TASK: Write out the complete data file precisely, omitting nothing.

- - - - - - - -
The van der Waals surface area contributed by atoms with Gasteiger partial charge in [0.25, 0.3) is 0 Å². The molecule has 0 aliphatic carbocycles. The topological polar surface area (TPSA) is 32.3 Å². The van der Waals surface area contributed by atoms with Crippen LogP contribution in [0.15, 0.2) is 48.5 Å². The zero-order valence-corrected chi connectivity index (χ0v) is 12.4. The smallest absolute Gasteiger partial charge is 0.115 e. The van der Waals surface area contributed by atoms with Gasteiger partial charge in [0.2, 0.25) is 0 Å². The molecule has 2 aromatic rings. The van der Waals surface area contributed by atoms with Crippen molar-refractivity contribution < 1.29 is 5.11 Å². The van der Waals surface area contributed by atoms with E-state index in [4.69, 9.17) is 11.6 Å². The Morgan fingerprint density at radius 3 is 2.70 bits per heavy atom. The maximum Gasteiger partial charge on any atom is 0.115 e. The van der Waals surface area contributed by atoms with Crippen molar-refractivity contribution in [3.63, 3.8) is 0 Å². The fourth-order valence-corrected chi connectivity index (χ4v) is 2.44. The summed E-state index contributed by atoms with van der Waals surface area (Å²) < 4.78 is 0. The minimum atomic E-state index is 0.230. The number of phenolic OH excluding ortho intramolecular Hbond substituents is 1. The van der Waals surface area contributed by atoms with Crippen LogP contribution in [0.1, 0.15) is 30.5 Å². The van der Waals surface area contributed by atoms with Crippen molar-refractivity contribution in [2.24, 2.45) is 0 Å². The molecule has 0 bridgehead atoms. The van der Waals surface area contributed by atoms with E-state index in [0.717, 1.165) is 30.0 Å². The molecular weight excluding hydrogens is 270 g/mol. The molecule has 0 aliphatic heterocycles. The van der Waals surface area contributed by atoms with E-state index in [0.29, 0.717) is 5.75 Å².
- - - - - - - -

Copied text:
The van der Waals surface area contributed by atoms with Gasteiger partial charge in [0.25, 0.3) is 0 Å². The molecule has 0 aliphatic carbocycles. The topological polar surface area (TPSA) is 32.3 Å². The van der Waals surface area contributed by atoms with Crippen LogP contribution in [0.15, 0.2) is 48.5 Å². The zero-order valence-corrected chi connectivity index (χ0v) is 12.4. The smallest absolute Gasteiger partial charge is 0.115 e. The van der Waals surface area contributed by atoms with Gasteiger partial charge in [0.2, 0.25) is 0 Å². The molecule has 2 aromatic rings. The van der Waals surface area contributed by atoms with Crippen molar-refractivity contribution < 1.29 is 5.11 Å². The van der Waals surface area contributed by atoms with E-state index in [4.69, 9.17) is 11.6 Å². The Morgan fingerprint density at radius 3 is 2.70 bits per heavy atom. The maximum Gasteiger partial charge on any atom is 0.115 e. The van der Waals surface area contributed by atoms with Crippen molar-refractivity contribution in [3.63, 3.8) is 0 Å². The fourth-order valence-corrected chi connectivity index (χ4v) is 2.44. The summed E-state index contributed by atoms with van der Waals surface area (Å²) < 4.78 is 0. The minimum atomic E-state index is 0.230. The number of phenolic OH excluding ortho intramolecular Hbond substituents is 1. The van der Waals surface area contributed by atoms with Crippen LogP contribution in [0.1, 0.15) is 30.5 Å². The van der Waals surface area contributed by atoms with Crippen molar-refractivity contribution in [2.24, 2.45) is 0 Å². The molecule has 0 bridgehead atoms. The van der Waals surface area contributed by atoms with E-state index in [0.717, 1.165) is 30.0 Å². The molecular weight excluding hydrogens is 270 g/mol. The molecule has 0 aliphatic heterocycles. The van der Waals surface area contributed by atoms with E-state index in [0.29, 0.717) is 5.75 Å².